How to get my child to talk and communicate during routine activities – Bath Time!

There’s no need to take special time or find a sterile and stimulus-free room to help our children learn to communicate and move forward. It is possible, and even better, to do this during their daily routine!

You will be surprised to find how much regular interaction between you and your children, such as bath time, has learning potential.

Like what? We collected for you some ideas that do not require any special arrangements at all:

Soap If your children enjoy it when you soap them, this is an opportunity to encourage them to use verbs. Put some soap on your hand and wait. Wait for your child to try to ask you to “soap”. Even an attempt to ask (say, using one syllable or a half word) is excellent. It doesn’t have to sound exactly as you planned. The main thing is that your children will experience, practice, and enjoy communication.

  • Want to vary it? Your children can tell you what to soap. Ask them: What to soap now, the arm or the leg? This is an excellent opportunity to teach them body parts.
  • Keep it mutual! From time to time, offer your children to soap your hands or fingers (:

Washing – Do your children enjoy the water that runs on the body and washes the soap? Another opportunity to encourage communication! Start washing them for a few seconds, then stop the water. This is an opportunity to encourage them to use a verb: “wash”. Wait until they try to ask for it themselves (an attempt is excellent too!) and only then go back to washing them.

  • Want to vary? You can show them how the water flow can change from weak to strong, and let them choose. This way, you can teach them about the difference between the two. You can let them adjust the temperature and ask for a little colder or a little warmer water.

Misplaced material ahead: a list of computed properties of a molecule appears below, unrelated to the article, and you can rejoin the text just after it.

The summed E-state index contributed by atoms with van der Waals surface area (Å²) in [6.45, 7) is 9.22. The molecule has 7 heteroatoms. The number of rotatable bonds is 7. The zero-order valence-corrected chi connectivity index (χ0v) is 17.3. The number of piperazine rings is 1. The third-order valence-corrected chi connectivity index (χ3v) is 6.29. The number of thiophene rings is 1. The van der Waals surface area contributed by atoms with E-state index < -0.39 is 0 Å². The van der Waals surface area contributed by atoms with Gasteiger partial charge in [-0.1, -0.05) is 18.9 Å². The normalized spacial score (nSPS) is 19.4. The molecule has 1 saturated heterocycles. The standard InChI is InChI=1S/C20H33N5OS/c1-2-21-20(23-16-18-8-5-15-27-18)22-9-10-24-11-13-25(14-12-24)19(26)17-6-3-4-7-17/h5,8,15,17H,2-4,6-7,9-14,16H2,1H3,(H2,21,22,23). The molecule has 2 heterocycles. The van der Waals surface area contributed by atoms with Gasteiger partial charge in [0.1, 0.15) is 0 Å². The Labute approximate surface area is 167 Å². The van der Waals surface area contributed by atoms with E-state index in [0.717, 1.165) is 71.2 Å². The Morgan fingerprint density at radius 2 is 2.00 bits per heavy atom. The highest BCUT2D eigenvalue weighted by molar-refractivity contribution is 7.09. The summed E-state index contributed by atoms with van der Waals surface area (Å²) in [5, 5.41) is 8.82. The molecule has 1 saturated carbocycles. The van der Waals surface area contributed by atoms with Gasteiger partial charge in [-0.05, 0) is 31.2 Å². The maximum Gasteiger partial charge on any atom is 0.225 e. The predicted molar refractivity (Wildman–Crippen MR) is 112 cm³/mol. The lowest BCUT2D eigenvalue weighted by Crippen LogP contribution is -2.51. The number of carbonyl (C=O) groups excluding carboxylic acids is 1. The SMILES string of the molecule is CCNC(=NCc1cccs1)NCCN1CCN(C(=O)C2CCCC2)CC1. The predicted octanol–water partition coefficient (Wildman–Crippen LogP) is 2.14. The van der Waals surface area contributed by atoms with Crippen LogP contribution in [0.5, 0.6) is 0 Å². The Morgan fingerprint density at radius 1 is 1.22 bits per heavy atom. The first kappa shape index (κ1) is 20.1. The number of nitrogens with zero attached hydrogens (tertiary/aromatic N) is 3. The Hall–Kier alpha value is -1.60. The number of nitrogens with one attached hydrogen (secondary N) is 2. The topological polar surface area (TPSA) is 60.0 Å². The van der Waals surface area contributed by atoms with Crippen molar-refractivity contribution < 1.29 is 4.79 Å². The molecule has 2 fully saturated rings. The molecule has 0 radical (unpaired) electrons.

• Keep it mutual! From time to time, offer them to wash your hand. Just be careful not to wet the whole room (:

Soap bubbles – Soap bubbles are a very popular game, and they fit great for the bathroom. To encourage your child to use communication, start making bubbles. After a while stop, and wait for your children to ask you to make more bubbles! Want to vary and interspace? Playing with soap bubbles is an excellent opportunity to encourage eye contact. After you stop making bubbles, raise the bubble wand and place it at eye level. There is a good chance that your child will follow the bubble stick, and his eyes will meet yours. When this happens and eye contact is made, reinforce immediately, and make a lot of bubbles! Be playful, blow up the bubbles and add voices that follow the game.

Many other ideas can be incorporated in bath time: shaving foam, a rubber duck that enters the water and comes out by surprise, cups with holes in the bottom that create an effect of rain. Each of these games can be used to encourage communication. All you have to do is start, arouse your children’s interest, then stop and encourage them to communicate.